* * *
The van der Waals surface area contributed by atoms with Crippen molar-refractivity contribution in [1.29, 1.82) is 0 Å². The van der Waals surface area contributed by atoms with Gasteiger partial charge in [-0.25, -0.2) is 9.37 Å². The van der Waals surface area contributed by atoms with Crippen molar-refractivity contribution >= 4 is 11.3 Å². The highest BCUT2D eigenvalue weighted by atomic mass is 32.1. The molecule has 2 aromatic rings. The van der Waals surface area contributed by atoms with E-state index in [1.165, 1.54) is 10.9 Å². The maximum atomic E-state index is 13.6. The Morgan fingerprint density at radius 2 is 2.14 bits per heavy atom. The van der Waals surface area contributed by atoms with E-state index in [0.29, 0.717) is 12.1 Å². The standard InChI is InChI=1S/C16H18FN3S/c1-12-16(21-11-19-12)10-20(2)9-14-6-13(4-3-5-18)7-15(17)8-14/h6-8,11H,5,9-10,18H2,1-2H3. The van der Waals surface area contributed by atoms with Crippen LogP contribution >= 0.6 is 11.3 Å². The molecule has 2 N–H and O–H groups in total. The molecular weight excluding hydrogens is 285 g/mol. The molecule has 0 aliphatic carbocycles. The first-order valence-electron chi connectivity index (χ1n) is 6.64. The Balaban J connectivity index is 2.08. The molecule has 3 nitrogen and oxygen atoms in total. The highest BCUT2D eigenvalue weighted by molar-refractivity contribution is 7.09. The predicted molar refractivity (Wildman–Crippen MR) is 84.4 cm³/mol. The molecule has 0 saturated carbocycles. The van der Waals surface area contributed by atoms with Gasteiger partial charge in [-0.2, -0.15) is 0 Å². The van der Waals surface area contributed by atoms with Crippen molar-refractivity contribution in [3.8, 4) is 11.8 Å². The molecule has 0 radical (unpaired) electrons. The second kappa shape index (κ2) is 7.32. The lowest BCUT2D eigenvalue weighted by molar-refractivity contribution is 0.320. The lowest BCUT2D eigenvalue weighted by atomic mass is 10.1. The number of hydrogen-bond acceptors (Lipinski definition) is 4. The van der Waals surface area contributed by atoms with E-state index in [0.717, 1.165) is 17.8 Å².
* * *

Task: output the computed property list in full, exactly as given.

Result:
The van der Waals surface area contributed by atoms with Crippen molar-refractivity contribution in [1.29, 1.82) is 0 Å². The van der Waals surface area contributed by atoms with Gasteiger partial charge in [-0.25, -0.2) is 9.37 Å². The van der Waals surface area contributed by atoms with Crippen molar-refractivity contribution >= 4 is 11.3 Å². The highest BCUT2D eigenvalue weighted by atomic mass is 32.1. The molecule has 2 aromatic rings. The van der Waals surface area contributed by atoms with E-state index in [1.165, 1.54) is 10.9 Å². The maximum atomic E-state index is 13.6. The Morgan fingerprint density at radius 2 is 2.14 bits per heavy atom. The van der Waals surface area contributed by atoms with E-state index in [0.29, 0.717) is 12.1 Å². The standard InChI is InChI=1S/C16H18FN3S/c1-12-16(21-11-19-12)10-20(2)9-14-6-13(4-3-5-18)7-15(17)8-14/h6-8,11H,5,9-10,18H2,1-2H3. The van der Waals surface area contributed by atoms with Crippen LogP contribution >= 0.6 is 11.3 Å². The molecule has 2 N–H and O–H groups in total. The molecular weight excluding hydrogens is 285 g/mol. The molecule has 0 aliphatic carbocycles. The first-order valence-electron chi connectivity index (χ1n) is 6.64. The Balaban J connectivity index is 2.08. The molecule has 3 nitrogen and oxygen atoms in total. The highest BCUT2D eigenvalue weighted by molar-refractivity contribution is 7.09. The predicted molar refractivity (Wildman–Crippen MR) is 84.4 cm³/mol. The molecule has 0 saturated carbocycles. The van der Waals surface area contributed by atoms with Gasteiger partial charge in [-0.2, -0.15) is 0 Å². The van der Waals surface area contributed by atoms with Crippen molar-refractivity contribution in [3.8, 4) is 11.8 Å². The molecule has 0 radical (unpaired) electrons. The second kappa shape index (κ2) is 7.32. The lowest BCUT2D eigenvalue weighted by molar-refractivity contribution is 0.320. The lowest BCUT2D eigenvalue weighted by atomic mass is 10.1. The number of hydrogen-bond acceptors (Lipinski definition) is 4. The van der Waals surface area contributed by atoms with E-state index in [0.717, 1.165) is 17.8 Å².